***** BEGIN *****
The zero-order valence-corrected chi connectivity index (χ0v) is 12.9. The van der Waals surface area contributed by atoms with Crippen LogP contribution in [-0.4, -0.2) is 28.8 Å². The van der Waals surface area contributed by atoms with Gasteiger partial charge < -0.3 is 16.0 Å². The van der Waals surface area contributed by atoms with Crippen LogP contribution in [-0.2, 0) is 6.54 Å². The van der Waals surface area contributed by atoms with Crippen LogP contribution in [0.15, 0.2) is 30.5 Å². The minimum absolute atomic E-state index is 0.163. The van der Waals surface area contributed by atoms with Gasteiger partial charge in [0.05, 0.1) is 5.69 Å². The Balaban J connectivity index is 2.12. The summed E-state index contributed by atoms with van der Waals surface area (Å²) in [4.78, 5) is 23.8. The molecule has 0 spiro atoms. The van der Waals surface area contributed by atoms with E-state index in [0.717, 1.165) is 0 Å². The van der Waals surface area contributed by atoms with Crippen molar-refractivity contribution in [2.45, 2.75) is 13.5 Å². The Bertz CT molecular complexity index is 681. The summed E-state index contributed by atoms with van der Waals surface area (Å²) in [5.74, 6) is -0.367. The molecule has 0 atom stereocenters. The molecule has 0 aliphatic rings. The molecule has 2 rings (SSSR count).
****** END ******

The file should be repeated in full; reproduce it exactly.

The zero-order valence-corrected chi connectivity index (χ0v) is 12.9. The van der Waals surface area contributed by atoms with Crippen LogP contribution in [-0.4, -0.2) is 28.8 Å². The van der Waals surface area contributed by atoms with Gasteiger partial charge < -0.3 is 16.0 Å². The van der Waals surface area contributed by atoms with Crippen LogP contribution in [-0.2, 0) is 6.54 Å². The van der Waals surface area contributed by atoms with Crippen LogP contribution in [0.15, 0.2) is 30.5 Å². The minimum absolute atomic E-state index is 0.163. The van der Waals surface area contributed by atoms with Gasteiger partial charge in [0.05, 0.1) is 5.69 Å². The Balaban J connectivity index is 2.12. The summed E-state index contributed by atoms with van der Waals surface area (Å²) in [4.78, 5) is 23.8. The molecule has 0 spiro atoms. The van der Waals surface area contributed by atoms with E-state index in [0.717, 1.165) is 0 Å². The van der Waals surface area contributed by atoms with Crippen molar-refractivity contribution in [2.45, 2.75) is 13.5 Å². The Bertz CT molecular complexity index is 681. The summed E-state index contributed by atoms with van der Waals surface area (Å²) in [5.74, 6) is -0.367. The molecule has 0 atom stereocenters. The molecule has 0 aliphatic rings. The molecule has 2 rings (SSSR count).